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Wednesday, June 19, 2024
The Eagle
Bobby Zitzmann

Op-ed: AU is inaccessible

The University needs to make the campus accessible to people with disabilities

The mission statement of American University states that the University “encourages a commitment to … equity and equal access.” If that means anything, it must at least mean not creating physical barriers that prevent people from using spaces on campus. If the University cannot ensure this most basic standard, then all claims of “equal access” ring hollow.

Unfortunately, AU succumbs to such pitfalls in the status quo. There are several places on campus that are inaccessible to people in wheelchairs of other people with mobility challenges. Most of these flaws are the result of simple negligent building design, and the University could make a great deal of progress with a series of simple fixes. But by and large, the administration has shown no signs of initiative or progress on this front. 

A complete list of AU’s inaccessible features can only be found through experience, but a number of them are immediately obvious. Hurst Hall has an accessibility elevator for people who cannot climb its stairs, but the elevator has not been functional in years. All doors to the East Quad Building have stairs or concrete depressions in front of them, preventing anyone in a wheelchair from entering the building. The Watkins and Kreeger buildings have accessible entrances to their lower floors, but the path to these doors is blocked by signs that say “Authorized Personnel Only.”

Some campus flaws are less stark, but important nonetheless. None of the businesses in the Bender tunnel, except Subway and Megabytes, have automatic door buttons. Roads near dorms often lack crosswalks. Asbury Hall has an accessible entrance near designated parking spots, but it is hidden behind the building down a treacherously steep hill. What good is an automatic door if you can’t even find it?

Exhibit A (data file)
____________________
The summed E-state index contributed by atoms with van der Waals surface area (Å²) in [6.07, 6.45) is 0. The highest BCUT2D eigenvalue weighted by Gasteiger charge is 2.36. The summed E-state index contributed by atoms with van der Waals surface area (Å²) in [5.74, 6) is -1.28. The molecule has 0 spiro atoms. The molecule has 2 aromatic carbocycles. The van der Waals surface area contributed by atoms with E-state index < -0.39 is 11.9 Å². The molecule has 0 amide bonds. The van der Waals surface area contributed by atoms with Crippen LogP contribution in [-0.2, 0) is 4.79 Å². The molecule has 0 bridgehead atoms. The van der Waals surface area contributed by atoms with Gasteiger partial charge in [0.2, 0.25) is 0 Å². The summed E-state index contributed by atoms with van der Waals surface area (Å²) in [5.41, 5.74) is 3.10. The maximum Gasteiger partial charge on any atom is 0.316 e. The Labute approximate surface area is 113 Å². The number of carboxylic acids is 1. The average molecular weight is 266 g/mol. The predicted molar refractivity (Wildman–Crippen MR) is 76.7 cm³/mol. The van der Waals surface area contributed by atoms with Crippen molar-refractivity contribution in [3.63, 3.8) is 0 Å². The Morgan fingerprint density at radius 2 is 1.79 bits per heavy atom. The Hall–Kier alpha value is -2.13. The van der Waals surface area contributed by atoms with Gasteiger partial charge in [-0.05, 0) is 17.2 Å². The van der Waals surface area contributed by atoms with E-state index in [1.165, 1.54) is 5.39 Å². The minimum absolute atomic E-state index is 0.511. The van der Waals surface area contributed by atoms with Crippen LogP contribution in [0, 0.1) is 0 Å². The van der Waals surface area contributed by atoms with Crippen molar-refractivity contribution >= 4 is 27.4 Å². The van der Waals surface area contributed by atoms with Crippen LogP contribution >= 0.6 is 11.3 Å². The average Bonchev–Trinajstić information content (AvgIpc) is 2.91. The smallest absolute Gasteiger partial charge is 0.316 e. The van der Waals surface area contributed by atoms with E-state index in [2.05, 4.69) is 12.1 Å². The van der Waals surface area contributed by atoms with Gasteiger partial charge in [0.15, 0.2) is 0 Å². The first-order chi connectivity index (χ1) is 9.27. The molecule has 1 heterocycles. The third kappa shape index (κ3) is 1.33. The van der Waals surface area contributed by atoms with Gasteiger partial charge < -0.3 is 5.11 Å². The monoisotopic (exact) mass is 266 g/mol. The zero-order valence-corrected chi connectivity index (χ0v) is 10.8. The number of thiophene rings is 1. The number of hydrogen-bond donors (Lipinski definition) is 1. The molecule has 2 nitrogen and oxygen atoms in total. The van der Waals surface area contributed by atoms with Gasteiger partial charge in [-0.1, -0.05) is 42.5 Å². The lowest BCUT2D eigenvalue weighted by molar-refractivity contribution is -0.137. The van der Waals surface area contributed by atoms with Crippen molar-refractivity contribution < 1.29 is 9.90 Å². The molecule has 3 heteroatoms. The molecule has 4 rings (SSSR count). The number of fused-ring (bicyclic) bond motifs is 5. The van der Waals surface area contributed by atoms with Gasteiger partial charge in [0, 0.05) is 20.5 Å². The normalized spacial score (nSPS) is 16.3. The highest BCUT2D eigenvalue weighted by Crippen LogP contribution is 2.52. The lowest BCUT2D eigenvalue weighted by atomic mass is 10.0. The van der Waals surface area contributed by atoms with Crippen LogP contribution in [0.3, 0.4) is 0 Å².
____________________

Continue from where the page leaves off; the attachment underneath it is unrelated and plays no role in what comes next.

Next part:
There have been some efforts toward expanding access. The Academic Support and Access Center does good work coordinating with students and professors to provide accommodations to those with disabilities. And last year, I was lucky to take part in a student-led program called “Access AU,” which developed a system of visual indicators showing the location of accessible entrances. But as good as steps like these are, they are only stopgap measures. They can only blunt the consequences of the problem without actually addressing it. Tackling the root issue — inaccessible campus infrastructure — requires action from the University administration.

That’s why I introduced a bill in the Undergraduate Senate to put this issue on the administration’s radar. My bill would have AUSG President Dumpson to advocate before the relevant administrative departments that the University outline plans and take concrete steps to fix our accessibility problems. Hopefully, action by student government can move AU toward finally solving these flaws, rather than just treating the symptoms.

But, change has to be supported from the bottom. I encourage everyone to get involved and be a part of the solution. If you ever talk with any administrators, let them know this is an important problem. Keep the conversation going by making access an issue in the upcoming Student Government elections — make sure candidates promise to keep up the pressure. Administrators care when students care.

AU’s campus has been inaccessible for years. Meaningful improvements could be made with the slightest of actions — fixing an elevator or painting a crosswalk. But the University has to act. Let’s make sure they act.

Bobby Zitzmann is a sophomore in the School of International Service and a member of the Undergraduate Senate.

As the semester comes to an end and one of the founding members leaves American University, Section 202 has decided to take a trip down memory lane. For our fans, old and new, who are wondering how Section 202 came to be, this episode is a must. Listen along as hosts Connor Sturniolo and Liah Argiropoulos reminisce about the beginning of Section 202 and how it got to where it is now.

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